A federal judge said he will decide next week whether to grant a farmworkers’ union an injunction to maintain productivity-based wages.
U.S. District Judge Sal J. Mendoza heard arguments Thursday from lawyers representing Familias Unidas por la Justica and the U.S. Department of Labor.
“I want to take my time and make sure we are reviewing the information from all the people,” Mendoza said at the end of the 90-minute hearing. “I want to give everyone a fair shake here.”
Familias Unidas filed suit in federal court in December arguing that the excusing of piece-rate wages in wage data from the labor department would cause farm workers’ wages to be cut significantly. It sought an injunction to maintain the current wage structure with a 5% increase.
For decades the state’s farm and fruit industries have used piecework as the prevailing payment rate for workers who tend cherry, pear and apple crops. Under the system, workers are paid based on their productivity, such as how many pounds of fruit they can pick in a shift.
Skilled workers can earn as much as $300 a day under the system, which Familias Unidas’ attorneys say allows workers to support their families during the off seasons.
But a 2015 state Supreme Court decision that piece-rate workers were entitled to paid breaks resulted in the concept of a “guaranteed hourly” wage, with the Washington Farm Labor Association encouraging growers to report paying workers minimum wage for harvesting rather than the actual piece-rate to avoid a need to back-pay workers, according to the lawsuit.
A prevailing wage survey for 2019, the most current year data was collected, eliminated most of the piece-rate wages in favor of the guaranteed wage, which resulted in an hourly rate of $12 an hour, the suit alleges. While the data is primarily used to establish wages for H2A guest workers, Familias Unidas in its suit alleges it would hurt farmworkers’ wages across the board.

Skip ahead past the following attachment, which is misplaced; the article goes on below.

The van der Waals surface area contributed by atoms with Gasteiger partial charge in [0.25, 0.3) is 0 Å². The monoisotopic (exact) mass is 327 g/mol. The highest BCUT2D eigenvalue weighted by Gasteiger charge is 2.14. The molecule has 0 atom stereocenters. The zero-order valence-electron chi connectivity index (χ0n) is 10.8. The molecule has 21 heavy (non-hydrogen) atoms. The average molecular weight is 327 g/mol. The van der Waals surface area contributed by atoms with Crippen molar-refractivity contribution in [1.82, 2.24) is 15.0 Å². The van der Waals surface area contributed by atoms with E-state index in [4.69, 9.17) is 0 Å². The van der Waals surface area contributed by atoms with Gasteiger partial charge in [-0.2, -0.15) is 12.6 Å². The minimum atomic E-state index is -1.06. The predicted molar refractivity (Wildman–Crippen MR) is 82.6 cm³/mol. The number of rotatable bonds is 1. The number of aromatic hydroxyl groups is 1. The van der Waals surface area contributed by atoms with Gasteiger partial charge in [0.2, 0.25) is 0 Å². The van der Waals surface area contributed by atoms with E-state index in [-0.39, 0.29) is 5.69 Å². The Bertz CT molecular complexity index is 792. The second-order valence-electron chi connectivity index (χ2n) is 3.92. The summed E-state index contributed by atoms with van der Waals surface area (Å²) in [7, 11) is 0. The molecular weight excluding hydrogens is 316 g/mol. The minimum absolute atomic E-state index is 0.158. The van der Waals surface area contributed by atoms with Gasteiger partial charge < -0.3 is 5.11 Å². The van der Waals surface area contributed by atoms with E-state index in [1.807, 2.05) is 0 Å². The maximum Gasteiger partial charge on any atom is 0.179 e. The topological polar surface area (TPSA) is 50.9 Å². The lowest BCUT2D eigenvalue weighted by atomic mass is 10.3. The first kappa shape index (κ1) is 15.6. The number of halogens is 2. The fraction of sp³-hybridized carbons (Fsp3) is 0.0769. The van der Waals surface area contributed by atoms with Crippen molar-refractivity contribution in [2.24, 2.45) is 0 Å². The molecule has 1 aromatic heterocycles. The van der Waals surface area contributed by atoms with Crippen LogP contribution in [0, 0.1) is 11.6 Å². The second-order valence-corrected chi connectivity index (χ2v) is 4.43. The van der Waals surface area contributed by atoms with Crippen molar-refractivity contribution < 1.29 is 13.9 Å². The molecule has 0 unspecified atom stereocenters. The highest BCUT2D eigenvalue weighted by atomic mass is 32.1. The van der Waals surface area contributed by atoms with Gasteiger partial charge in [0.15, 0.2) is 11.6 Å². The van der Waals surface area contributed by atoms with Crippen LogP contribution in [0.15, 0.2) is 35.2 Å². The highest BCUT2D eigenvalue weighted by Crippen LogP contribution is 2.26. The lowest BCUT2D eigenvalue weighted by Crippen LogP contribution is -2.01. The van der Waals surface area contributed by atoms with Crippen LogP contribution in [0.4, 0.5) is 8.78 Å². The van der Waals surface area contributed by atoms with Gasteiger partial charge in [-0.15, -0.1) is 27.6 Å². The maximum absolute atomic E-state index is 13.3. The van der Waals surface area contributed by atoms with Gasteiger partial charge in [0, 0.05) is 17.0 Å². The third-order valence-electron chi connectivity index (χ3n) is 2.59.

The H2A program allows farms to bring in foreign workers for temporary agricultural work if there are not enough U.S. workers to fill the positions.
At Thursday’s hearing, Lori Isley, an attorney with Columbia Legal Services representing Familias Unidas, said the labor survey was based on incorrect data, that some employers listed the state’s minimum wage as their guaranteed hourly wage, depressing the figures.
She said the most recent survey only had five piece-rate categories, compared to 51 in the previous year. And, she said, the government’s survey also did not jibe with the state Employment Security Department’s worker survey, which showed 86% of them were paid on a piece-rate basis.
“Washington is unique because, unlike many other places in the country where the H2A program has a strong hold, we have something worth protecting, something that exceeds the prevailing wage,” Isley said.
But Assistant U.S. Attorney John Drake said the labor department’s survey does not factor in minimum-wage or lower rates, instead classifying them as piece-rate and thus they do not affect the determination of the prevailing wage.
“Plaintiffs are looking at it from a wage-setting perspective, while the Department of Labor is looking at it from a wage-finding perspective,” Drake said. “(The department) gets data from the employers and does the math.”
He accused Familias Unidas of “comparing apples to oranges” by comparing piece-rate to hourly wages. While the piece-rate gives employees an opportunity to make more money, the prevailing wage is $16.34, not $12, Drake said.
Mendoza said the surveys appear to be “not worth the paper they’re printed on” because the information may be flawed.
“The information is not sufficient for people making decisions on what is the proper prevailing wage,” Mendoza said.